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Last Updated on April 19, 2021

10 Green Tea Benefits and the Best Way to Drink It

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10 Green Tea Benefits and the Best Way to Drink It

Green tea is one of the healthiest beverages you can put in your body. It can help you focus, fight aging, and even give you an energy boost! You’ve probably heard a lot about green tea benefits and how it is loaded with antioxidants and nutrients that are great for your body and mind.

In this article, you will learn about the health benefits of green tea and how you can drink it to enjoy it best (for its taste and benefits).

What Is Green Tea Good for?

Green tea has been used as a medicine for thousands of years. Originating in China but widely used throughout Asia, this beverage has a multitude of uses, from lowering blood pressure to preventing cancer.

The reason that green tea has more health benefits attached to it than black tea is due to the processing. Black tea is processed in a way that allows for oxidation (the same process that makes an apple go from white to brown), whereas green tea’s processing avoids the oxidation process[1]. As a result, green tea retains the maximum amount of antioxidants and poly-phenols, the substances that give green tea its many benefits.

Furthermore, green tea has significantly less caffeine black tea, meaning that it leads to less of a “slump” after drinking it. It will offer you energy without the intense caffeine kick that black tea and coffee often lead to. The extra energy helps you focus.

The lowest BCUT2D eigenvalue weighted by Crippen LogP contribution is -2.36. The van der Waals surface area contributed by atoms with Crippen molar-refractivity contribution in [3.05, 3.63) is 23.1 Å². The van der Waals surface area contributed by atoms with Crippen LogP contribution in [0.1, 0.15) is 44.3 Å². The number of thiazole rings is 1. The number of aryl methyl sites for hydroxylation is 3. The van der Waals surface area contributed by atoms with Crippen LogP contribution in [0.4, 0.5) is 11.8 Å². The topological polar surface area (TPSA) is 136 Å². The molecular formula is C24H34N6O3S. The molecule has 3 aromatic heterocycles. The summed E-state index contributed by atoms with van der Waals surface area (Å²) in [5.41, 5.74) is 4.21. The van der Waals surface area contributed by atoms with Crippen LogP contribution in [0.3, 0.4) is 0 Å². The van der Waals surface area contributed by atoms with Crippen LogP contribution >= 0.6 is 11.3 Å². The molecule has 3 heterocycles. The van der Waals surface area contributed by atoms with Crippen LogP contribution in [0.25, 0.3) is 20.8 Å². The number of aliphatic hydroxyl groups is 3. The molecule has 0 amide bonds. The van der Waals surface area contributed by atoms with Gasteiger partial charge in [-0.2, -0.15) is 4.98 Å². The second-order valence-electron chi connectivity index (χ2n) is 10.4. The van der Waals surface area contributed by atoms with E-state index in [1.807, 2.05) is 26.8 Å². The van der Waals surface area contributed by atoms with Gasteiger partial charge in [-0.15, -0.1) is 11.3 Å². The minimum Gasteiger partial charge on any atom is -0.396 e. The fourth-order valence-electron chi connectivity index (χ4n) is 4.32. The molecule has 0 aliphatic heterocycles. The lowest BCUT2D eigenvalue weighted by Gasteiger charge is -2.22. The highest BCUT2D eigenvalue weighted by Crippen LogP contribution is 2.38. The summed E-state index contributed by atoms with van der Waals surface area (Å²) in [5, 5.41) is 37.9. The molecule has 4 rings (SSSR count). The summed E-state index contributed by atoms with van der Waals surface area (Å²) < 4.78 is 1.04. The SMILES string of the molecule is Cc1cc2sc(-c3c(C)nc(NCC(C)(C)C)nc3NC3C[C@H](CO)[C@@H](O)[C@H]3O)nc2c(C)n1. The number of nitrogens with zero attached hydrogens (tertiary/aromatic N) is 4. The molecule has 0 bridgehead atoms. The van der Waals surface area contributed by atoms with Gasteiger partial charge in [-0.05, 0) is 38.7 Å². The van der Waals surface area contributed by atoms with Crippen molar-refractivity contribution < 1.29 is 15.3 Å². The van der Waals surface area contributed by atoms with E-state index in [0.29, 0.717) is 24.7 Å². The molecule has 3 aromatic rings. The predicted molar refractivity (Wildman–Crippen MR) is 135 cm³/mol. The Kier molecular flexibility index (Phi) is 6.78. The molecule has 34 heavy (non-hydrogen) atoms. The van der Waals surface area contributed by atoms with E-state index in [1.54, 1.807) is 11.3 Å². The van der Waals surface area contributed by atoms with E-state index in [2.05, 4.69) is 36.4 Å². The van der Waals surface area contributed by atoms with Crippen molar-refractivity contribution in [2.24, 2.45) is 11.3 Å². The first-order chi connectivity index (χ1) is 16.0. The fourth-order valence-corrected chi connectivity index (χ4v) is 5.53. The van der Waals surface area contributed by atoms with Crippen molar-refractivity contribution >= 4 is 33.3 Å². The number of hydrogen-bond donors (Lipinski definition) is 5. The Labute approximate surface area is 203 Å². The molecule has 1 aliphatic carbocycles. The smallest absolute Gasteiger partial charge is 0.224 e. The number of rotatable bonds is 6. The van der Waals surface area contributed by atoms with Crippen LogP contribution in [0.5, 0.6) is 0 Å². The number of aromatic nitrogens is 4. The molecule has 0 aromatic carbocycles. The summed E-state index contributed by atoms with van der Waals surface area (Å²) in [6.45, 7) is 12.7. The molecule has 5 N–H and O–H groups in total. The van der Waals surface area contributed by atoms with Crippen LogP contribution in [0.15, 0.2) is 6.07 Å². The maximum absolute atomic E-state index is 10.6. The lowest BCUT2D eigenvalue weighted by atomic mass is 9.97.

Let’s dive more into the various benefits of drinking green tea.

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10 Green Tea Benefits for Your Body and Mind

While a great deal is known about the benefits of green tea, more research is still needed in order to expand our knowledge on just how green tea benefits us. Here are some green tea benefits currently supported by research.

1. Weight Loss

Green tea is known to decrease inflammation in the body, aiding in the weight loss process. More research is needed, but one study found that “the combination of GTE and exercise also produced greater changes in anti‐inflammatory (increases in adiponectin) and metabolic (decreases in hs‐CRP) markers than exercise alone”[2]

If you’re looking to lose weight, exercise is the first step, but adding in green tea can help speed up the process, even if only slightly. Check out this article if you want to find out more about this: Is Drinking Green Tea An Effective Way For Weight Loss?

2. Increased Satiety

One study on how green tea affects insulin levels found that, while green tea had no effect on insulin levels after a meal, it did increase feelings of satiety, which means that study participants were less likely to continue eating[3]. This can have positive effects on health by helping you consume less calories.

3. Lower Risk of Heart Disease

Scientists believe that green tea works on the lining of blood vessels, helping keep them stay relaxed and better able to withstand changes in blood pressure. It may also protect against the formation of clots, which are the primary cause of heart attacks.

One study found that, in general, coffee and certain types of teas (including green tea) reduced the risk of death from cardiovascular disease[4].

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4. Reduce the Risk of Esophageal Cancer

One of the most impressive green tea benefits is that it is thought to reduce the risk of esophageal cancer, but it is also widely thought to kill cancer cells in general without damaging the healthy tissue around them.

In one study, researchers found that the high concentrations of tea polyphenols “have shown inhibitory effects against the development, progress, and growth of carcinogen‐induced tumors in animal models at different organ sites, including the esophagus and lung”[5]. While this kind of research needs to be replicated in more studies, it does suggest that green tea can slow the growth of some types of cancers.

5. Reduce Cholesterol

One literature review looked at 31 trials involving studies on green tea and cholesterol and found that, in general, “green tea intake significantly lowered the total cholesterol”[6]. It specifically seems to target LDL as opposed to HDL, which an important distinction to keep in mind if you’re trying to target a certain type of cholesterol.